The Fine Line of Technology: How Texas Schools Are Tracking Students

The Fine Line of Technology: How Texas Schools Are Tracking Students

A Texas school district plans to track its students with scanner chips, raising privacy concerns as citizens continue to balk at mobile monitoring.

San Antonio’s Northside Independent School District is outfitting over 6,000 student ID cards with Radio Frequency Identification System, or RFID, microchips, hoping the effort will decrease truancy rates.

RFID chips transfer data between tags attached to objects, often for the purpose of tracking and identification. The chips have been employed to track anything from produce shipments to hotel property, but they’re increasingly used to keep tabs on people’s movements.

School officials say the Texas chips are readable only on school property and buses, and can help them monitor the student population more accurately. The district insists that students’ information will be kept private, but opponents aren’t so sure.


Northside Independent is the third Texan school district to implement tracking measures, after the Spring and Santa Fe districts started using RFID chips several years ago. The two districts have since enjoyed hundreds of thousands of dollars in revenue increases, since the government assistance depends on attendance rates, which the cards can track more accurately than current practices.

This lesson is not lost on San Antonio, which expects an additional $1.7 million in funding once its RFID program starts. The planned $15 card replacement fee may also prove profitable, as school children are apt to lose their IDs.

“We want to harness the power of technology to make schools safer, know where our students are all the time in a school, and increase revenues,” said district spokesman Pascual Gonzalez. “Parents expect that we always know where their children are, and this technology will help us do that.”

Despite Gonzalez’ reassurances, however, parents and civil liberties groups remain unconvinced that the monetary benefits of RFID technology outweigh its human cost.

“I would hope teachers can help motivate students to be in their seats instead of the district having to do this,” said parent Margaret Luna. “But I guess this is what happens when you don’t have enough money.”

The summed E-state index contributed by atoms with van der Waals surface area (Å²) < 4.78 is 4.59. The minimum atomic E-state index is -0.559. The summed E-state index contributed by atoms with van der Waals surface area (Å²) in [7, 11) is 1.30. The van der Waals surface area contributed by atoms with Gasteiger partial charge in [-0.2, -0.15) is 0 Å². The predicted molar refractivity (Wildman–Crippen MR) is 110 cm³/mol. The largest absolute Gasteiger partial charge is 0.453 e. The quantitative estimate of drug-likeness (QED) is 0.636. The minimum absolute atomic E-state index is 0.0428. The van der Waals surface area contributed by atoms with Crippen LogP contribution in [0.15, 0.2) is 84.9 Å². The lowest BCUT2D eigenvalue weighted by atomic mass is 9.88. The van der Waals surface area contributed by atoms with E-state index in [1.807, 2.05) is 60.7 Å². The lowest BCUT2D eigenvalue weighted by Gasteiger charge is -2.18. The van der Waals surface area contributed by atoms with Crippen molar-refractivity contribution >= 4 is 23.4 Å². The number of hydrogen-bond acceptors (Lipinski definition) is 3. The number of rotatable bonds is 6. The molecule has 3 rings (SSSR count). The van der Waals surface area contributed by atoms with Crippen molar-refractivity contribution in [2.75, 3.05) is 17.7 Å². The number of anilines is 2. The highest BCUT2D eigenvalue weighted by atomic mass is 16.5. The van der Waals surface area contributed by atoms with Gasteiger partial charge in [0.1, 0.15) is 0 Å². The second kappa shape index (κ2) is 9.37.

Luna’s opinion recalls a similar uproar in Anaheim Union High School District, which implemented an experimental tracking program last year.

Chronically truant highschoolers had to input their location information into GPS devices so schools could log their whereabouts. The experiment succeeded in achieving higher attendance rates, but singled-out students and their families reported bitterness at the methods involved.

“This makes us seem like common criminals,” complained one anonymous parent.

RFID Dangers

Besides injuring students’ pride, RFID technology may expose them to more severe dangers like stalking and identity theft.

“While school officials and parents may be sold on these tags as a ‘cost-saving measure,’ we are concerned that the real price of insecure RFID technology is the privacy and safety of small children,” said the ACLU’s Nicole Ozer. “RFID has been billed as a ‘proven technology,’ but what’s actually been proven time and again since the ACLU first looked at this issue in 2005 is just how insecure RFID chips can be.”

Ozer cited numerous incidents of RFID contamination, like that experienced by researcher Mark Gasson from the University of Reading, whose implanted chip contracted a virus. The virus damaged his chip and then replicated itself onto other connected devices, altering Gasson’s entire experiment.

“If someone can get online access to your implant, it could be serious,” Gasson warned. “It is possible that you could create a virus that completely corrupts the device to the point where it does not work any more.”

With the security of RFID information anything but clear, it is possible to launch a similar virus on the chipped student ID cards, perhaps to shut them down or swipe children’s location information for stalking purposes.

Location stalking is becoming more prevalent with the rise of smartphones and services like Foursquare, suggesting school children are just as vulnerable to this danger as adults, and companies are responding to the concern.

Apple recently pulled the stalker app “Girls Around Me,” which pulled location data from social media sites into one app to determine the proximity of women to the user, following complaints that it left women vulnerable to sexual predators. This incident suggests someone could build a similar app using stolen information from school databases.

San Antonio’s plan to track students will likely leave them vulnerable to identity theft and predators, negating any monetary gains the district may win under this program. Technology may track school attendance more accurately, but in this case RFID may create more problems than it solves.

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